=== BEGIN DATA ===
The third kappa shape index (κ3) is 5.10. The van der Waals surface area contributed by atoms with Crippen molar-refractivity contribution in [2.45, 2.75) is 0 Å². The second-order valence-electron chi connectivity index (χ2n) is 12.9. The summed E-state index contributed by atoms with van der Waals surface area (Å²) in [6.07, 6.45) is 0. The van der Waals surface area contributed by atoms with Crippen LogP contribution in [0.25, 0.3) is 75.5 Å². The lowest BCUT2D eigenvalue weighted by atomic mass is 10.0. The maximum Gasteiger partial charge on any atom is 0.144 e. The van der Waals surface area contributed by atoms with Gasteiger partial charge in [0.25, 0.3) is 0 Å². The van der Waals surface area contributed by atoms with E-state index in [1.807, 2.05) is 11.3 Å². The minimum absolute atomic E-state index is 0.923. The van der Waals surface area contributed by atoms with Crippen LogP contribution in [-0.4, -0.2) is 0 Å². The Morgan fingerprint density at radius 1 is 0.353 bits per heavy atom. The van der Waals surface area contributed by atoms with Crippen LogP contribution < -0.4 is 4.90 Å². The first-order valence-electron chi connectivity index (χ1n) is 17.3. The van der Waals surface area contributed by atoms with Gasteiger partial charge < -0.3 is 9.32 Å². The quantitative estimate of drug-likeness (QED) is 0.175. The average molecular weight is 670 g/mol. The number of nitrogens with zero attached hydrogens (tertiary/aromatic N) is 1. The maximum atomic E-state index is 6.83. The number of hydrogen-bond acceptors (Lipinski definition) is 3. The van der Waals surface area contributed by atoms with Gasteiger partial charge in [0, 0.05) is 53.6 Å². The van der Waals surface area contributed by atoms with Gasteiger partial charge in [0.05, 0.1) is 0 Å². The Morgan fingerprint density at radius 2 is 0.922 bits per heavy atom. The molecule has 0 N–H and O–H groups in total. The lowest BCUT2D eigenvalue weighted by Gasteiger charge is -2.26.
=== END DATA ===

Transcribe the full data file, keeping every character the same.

The third kappa shape index (κ3) is 5.10. The van der Waals surface area contributed by atoms with Crippen molar-refractivity contribution in [2.45, 2.75) is 0 Å². The second-order valence-electron chi connectivity index (χ2n) is 12.9. The summed E-state index contributed by atoms with van der Waals surface area (Å²) in [6.07, 6.45) is 0. The van der Waals surface area contributed by atoms with Crippen LogP contribution in [0.25, 0.3) is 75.5 Å². The lowest BCUT2D eigenvalue weighted by atomic mass is 10.0. The maximum Gasteiger partial charge on any atom is 0.144 e. The van der Waals surface area contributed by atoms with Gasteiger partial charge in [0.25, 0.3) is 0 Å². The van der Waals surface area contributed by atoms with E-state index in [1.807, 2.05) is 11.3 Å². The minimum absolute atomic E-state index is 0.923. The van der Waals surface area contributed by atoms with Crippen LogP contribution in [-0.4, -0.2) is 0 Å². The Morgan fingerprint density at radius 1 is 0.353 bits per heavy atom. The van der Waals surface area contributed by atoms with Crippen LogP contribution < -0.4 is 4.90 Å². The first-order valence-electron chi connectivity index (χ1n) is 17.3. The van der Waals surface area contributed by atoms with Gasteiger partial charge < -0.3 is 9.32 Å². The quantitative estimate of drug-likeness (QED) is 0.175. The average molecular weight is 670 g/mol. The number of nitrogens with zero attached hydrogens (tertiary/aromatic N) is 1. The maximum atomic E-state index is 6.83. The number of hydrogen-bond acceptors (Lipinski definition) is 3. The van der Waals surface area contributed by atoms with Gasteiger partial charge in [0, 0.05) is 53.6 Å². The van der Waals surface area contributed by atoms with Gasteiger partial charge in [0.05, 0.1) is 0 Å². The Morgan fingerprint density at radius 2 is 0.922 bits per heavy atom. The molecule has 0 N–H and O–H groups in total. The lowest BCUT2D eigenvalue weighted by Gasteiger charge is -2.26.